Leila Aboulela Quotes.
My characters are not role-model Muslims, but they struggle to make choices using Muslim logic.
I wanted to be good but I wasn’t sure if I was prepared
The sweetest things in life were not necessarily what one strove for and grabbed. Instead, many many times the All-Merciful, the All-Generous would give His servants without being petitioned, without waiting to be asked.
When I was growing up, we spoke Egyptian, we ate Egyptian food, we had other Egyptian friends. It was my father’s preference.
I grew up in a very westernised environment and went to a private American school. But my personality was shy and quiet, and I wanted to wear the hijab but didn’t have the courage, as I knew my friends would talk me out of it.
It was 1989, and the word ‘Muslim’ wasn’t even really used in Britain at the time; you were either black or Asian.
The coverage of Islam in the media is becoming more sophisticated, and there is more access to knowledge.
All through life there were distinctions – toilets for men, toilets for women; clothes for men, clothes for women – then, at the end, the graves are identical.
Why do bad things happen? For pedagogical reasons, so that we can experience the power of Allah, catch a glimpse of Hell and fear it, so that we can practice seeking refuge in Him and, when relief comes give thanks to His mercy. Darkness was created so that, like plants, we could yearn and turn to the light.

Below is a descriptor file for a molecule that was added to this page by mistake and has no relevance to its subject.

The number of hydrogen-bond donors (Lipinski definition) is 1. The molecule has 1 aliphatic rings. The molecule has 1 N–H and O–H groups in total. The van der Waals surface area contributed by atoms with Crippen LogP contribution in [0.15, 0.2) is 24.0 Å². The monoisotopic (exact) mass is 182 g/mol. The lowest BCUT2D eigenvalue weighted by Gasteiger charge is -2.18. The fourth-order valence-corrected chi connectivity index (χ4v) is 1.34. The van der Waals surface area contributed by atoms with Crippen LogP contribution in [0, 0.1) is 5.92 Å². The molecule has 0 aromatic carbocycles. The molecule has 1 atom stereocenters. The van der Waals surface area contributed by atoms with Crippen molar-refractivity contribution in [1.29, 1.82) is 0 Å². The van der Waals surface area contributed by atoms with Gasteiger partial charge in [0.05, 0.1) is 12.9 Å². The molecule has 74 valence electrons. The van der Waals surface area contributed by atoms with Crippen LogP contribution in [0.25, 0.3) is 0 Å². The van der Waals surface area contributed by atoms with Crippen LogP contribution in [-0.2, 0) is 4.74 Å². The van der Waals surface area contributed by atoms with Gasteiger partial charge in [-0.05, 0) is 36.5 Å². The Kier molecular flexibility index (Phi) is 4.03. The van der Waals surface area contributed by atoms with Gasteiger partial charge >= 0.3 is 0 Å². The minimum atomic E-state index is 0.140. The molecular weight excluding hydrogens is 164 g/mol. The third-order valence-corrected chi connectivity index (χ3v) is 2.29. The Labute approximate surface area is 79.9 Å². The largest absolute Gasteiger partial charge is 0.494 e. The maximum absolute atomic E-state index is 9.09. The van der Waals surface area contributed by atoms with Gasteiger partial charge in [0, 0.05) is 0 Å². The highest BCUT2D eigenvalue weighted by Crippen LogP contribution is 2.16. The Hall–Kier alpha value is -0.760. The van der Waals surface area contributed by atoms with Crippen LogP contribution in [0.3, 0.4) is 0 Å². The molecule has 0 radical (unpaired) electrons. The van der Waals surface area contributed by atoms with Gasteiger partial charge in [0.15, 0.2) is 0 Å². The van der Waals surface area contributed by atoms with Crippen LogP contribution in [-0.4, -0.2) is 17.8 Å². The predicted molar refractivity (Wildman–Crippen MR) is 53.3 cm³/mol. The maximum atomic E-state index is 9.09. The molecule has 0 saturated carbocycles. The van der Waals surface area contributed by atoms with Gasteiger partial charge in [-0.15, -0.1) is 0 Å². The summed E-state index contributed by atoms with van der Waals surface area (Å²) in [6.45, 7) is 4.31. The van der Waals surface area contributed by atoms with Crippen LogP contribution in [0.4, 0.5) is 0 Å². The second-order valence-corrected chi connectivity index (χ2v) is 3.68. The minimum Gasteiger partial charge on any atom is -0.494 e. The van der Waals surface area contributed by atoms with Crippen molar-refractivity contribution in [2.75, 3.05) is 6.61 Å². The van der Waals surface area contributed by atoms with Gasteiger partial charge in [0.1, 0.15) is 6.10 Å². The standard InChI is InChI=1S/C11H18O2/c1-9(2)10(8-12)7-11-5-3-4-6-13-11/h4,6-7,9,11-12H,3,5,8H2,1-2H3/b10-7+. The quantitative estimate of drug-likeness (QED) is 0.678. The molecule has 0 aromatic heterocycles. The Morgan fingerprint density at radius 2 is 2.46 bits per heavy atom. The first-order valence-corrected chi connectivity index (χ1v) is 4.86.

I was 24 years old and stuck in a strange place with two boisterous little boys, and my husband was working offshore on the oil rigs. It was a life for which I wasn’t prepared.
My mum and dad were speaking all the time about, ‘In Sudan we do this,’ and ‘In Egypt we do that,’ so I was very aware of cultural differences. I was confused growing up; it gave me a feeling of being an outsider watching others. But I think this is good for a writer.
I read a lot of fiction.
Sudan is not Arab enough for Arabs and not African enough for Africans.
I started creative writing classes at Aberdeen Central Library, and the writer-in-residence there, Todd McEwen, encouraged me a great deal. He showed my stories to his editor, and I thought that was just what happened to everyone who took his classes!
I write fiction that reflects Islamic logic: fictional worlds where cause and effect are governed by Muslim rationale. However, my characters do not necessarily behave as ‘good’ Muslims; they are not ideals or role models.